Recent research found that a certain part of brain is essential for experiencing craving for drug. Experts hope that further researches will discover medicines that would decrease this craving.

Part of the brain that is responsible for body’s needs and emotions lies deep in the brain and it’s called insular cortex. During the research, scientists injected a chemical into the brain of experimental rats addicted to amphetamine and this chemical stopped activity of insular cortex.

In the beginning of experiment rats had a choice of entering two rooms. One of them was bright and had amphetamines on tap and the other one was dark with salty water on tap. Rats addicted to amphetamine preferred the light one even though rats usually prefer dark places. After that, when their insula had been “unplugged” by chemicals they preferred dark room again.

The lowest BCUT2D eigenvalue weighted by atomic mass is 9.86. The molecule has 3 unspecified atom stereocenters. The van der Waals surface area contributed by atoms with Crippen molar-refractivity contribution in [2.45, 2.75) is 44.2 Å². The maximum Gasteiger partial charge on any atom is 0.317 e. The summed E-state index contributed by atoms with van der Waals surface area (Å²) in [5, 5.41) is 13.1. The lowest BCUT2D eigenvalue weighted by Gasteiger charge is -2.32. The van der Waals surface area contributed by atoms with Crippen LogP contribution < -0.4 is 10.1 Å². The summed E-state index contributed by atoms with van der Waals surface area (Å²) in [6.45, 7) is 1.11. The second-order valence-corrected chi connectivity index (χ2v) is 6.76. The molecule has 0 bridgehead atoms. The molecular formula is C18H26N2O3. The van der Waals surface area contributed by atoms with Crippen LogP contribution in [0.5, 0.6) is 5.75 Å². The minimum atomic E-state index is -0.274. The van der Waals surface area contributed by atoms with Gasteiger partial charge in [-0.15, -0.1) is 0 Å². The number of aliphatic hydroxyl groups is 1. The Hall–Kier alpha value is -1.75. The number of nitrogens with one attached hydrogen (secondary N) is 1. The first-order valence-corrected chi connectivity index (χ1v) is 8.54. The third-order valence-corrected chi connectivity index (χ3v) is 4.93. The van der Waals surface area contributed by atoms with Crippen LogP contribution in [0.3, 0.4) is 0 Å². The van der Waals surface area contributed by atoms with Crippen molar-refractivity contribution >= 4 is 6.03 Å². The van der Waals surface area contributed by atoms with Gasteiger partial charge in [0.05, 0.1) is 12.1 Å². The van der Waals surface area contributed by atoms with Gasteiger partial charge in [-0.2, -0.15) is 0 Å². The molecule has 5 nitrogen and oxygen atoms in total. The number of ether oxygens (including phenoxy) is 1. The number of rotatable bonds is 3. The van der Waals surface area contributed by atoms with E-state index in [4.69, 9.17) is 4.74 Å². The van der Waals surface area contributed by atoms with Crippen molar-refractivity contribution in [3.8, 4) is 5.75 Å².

Researchers showed that insula has great importance in transmitting a feeling of general malaise to the rest of the brain. They injected another drug in rats that has ability to make animals stop moving but rats who previously received injection that blocks insula behaved normally. This all leads to idea that insula is preventing withdrawal symptoms in animals addicted to drug. So, the function of insula isn’t just to inform the brain about craving but also it may be the key structure in making decisions by informing the executive part of the brain about our needs.

Experts agree that this kind of treatment might be used in humans in the near future to stop drug craving in drug addicts.